Chicago's Legislative Inspector General, Faisal Khan's, future hangs in the balance as Chicago Mayor Rahm Emanuel and his aldermanic allies take action to depose the ambitious and unpopular watchdog and transfer City Council oversight duties to Inspector General Joseph Ferguson.
On Wednesday, City Council wrangled the 26 votes required to pass an ordinance that aims to cut Khan loose and empower Ferguson, City Hall's chief Inspector General, to keep tabs on wrongdoing within the chamber, an historic cesspool of campaign finance violations and other misdeeds.
Ald. Patrick O'Connor confirmed the news ahead of Wednesday's meeting.
Ironically, the City Council appointed Khan to the role in November 2011 amid efforts by then-newly minted Mayor Emanuel to crack down on corruption.
The Tribune reported Tuesday that Emanuel-aligned Faisal foes were designing a proposal that would remove their appointee and keep in place restrictions on probing anonymous tips that aldermen worry would expose them to political smears. Faisal has been barred from pursuing anonymous tips.
Stymied in his attempts to proactively investigate council members, Khan has fought to expand his power amid heavy blowback from status-quo-preserving aldermen. In a tweet Wednesday morning, he posted a link to a Sept. 3 Trib editorial outlining his grievances.
— Office of Leg I.G. (@OLIGChicago) September 10, 2014
A previous measure decreed that aldermen reserve the right to fire their appointee for unspecified "cause."
As the Sun-Times observed Wednesday, that's easier said than done. Proceedings to drop Khan could be dragged out if the watchdog—a media headline-maker unafraid to stir up controversy—wages a public battle against his government foes.
Khan has 10 days to call for a hearing "on the cause for removal" that will be presided over by the Rules and Ethics Committee and allow him to counter aldermen's complaints alongside legal counsel followed by a City Council vote. Should he choose not to submit a hearing request, his resignation will essentially be auto-tendered.
"He has lashed out at Chicago aldermen for tying his hands, ignoring his demands for records and interviews and stripping him of the power to investigate their campaign finances. He has accused Mayor Rahm Emanuel of sending an 'alarmingly demoralizing message' about the importance of ethics oversight by ignoring Khan’s year-long demand for more money," writes the Sun-Times' Fran Spielman, adding: "Given that track record, Khan would almost certainly demand a hearing that could turn into an uncomfortable pre-election spectacle. He could also go to court to force the city to pay him or agree to a settlement."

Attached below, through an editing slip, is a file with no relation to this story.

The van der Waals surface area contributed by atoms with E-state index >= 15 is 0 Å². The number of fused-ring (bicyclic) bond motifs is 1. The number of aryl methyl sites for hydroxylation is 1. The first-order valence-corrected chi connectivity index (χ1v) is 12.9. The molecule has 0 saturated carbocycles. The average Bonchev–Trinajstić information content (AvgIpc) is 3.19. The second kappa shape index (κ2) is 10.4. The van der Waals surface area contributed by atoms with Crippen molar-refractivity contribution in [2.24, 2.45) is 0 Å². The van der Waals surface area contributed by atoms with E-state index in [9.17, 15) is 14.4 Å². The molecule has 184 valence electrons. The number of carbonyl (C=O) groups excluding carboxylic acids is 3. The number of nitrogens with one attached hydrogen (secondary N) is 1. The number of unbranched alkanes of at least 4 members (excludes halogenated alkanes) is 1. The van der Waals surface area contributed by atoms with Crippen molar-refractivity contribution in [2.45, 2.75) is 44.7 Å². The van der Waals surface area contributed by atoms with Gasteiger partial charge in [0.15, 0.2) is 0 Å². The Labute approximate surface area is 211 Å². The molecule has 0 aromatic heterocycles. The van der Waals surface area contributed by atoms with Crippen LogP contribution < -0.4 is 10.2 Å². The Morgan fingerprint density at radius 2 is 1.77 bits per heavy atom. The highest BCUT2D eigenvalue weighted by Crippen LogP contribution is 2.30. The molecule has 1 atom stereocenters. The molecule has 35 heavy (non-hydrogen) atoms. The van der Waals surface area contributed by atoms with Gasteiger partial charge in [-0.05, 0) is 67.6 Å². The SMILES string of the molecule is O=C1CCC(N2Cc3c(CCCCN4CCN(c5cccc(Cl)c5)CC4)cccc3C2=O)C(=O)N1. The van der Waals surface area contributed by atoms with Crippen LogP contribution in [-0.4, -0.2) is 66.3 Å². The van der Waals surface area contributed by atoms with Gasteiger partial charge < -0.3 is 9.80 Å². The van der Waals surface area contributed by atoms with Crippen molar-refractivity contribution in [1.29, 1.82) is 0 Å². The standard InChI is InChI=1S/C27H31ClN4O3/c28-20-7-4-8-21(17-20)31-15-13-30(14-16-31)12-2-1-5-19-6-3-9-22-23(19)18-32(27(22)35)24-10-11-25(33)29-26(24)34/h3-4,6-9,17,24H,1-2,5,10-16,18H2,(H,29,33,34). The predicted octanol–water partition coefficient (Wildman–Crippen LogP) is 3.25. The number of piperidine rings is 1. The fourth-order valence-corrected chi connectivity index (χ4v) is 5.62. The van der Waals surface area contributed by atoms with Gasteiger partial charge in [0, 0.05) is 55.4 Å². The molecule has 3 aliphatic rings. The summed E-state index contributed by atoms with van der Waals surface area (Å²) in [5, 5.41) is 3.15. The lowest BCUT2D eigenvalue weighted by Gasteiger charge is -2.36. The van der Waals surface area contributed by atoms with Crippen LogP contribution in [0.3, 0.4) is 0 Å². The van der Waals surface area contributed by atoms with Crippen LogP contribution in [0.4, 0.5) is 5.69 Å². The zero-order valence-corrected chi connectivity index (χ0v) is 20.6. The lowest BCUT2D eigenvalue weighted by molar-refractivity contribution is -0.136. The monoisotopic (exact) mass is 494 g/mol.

Fourth Ward Ald. Will Burns tells the paper his colleagues will need to err on the side of caution to avoid "creating a martyr" (and fueling City Council's time-honored reputation for misbehavior).
Anti-Khan aldermen have accused the crusading watchdog of overstepping his authority, over-spending on small-potatoes probes and demonizing the Council to the news media.
In recent Ward Room coverage of the unfolding Khan drama, Mark Anderson made the case that resentment amounts to more than a mere "personality conflict or reasonable questions over how someone does their job."
Anderson wrote: "In fact, from Day One, the City Council as a whole has dragged its feet and even fought outright against the kind of robust oversight functions an empowered inspector general would bring. In other words: It ain’t Faisal Khan alderman don't like. It's the very idea of an office charged with robust oversight of Council activities and whatever it is alderman may do behind closed doors."
For more of Mark's extensive, essential and excellent reporting on the issue, check out these must-read posts: "Entire Aldermanic Oversight Process Shrouded in Mystery," "Council Campaign on Oversight Goes Far Beyond IG Khan" and "Latest Council Move on Campaign Finance a Disgrace."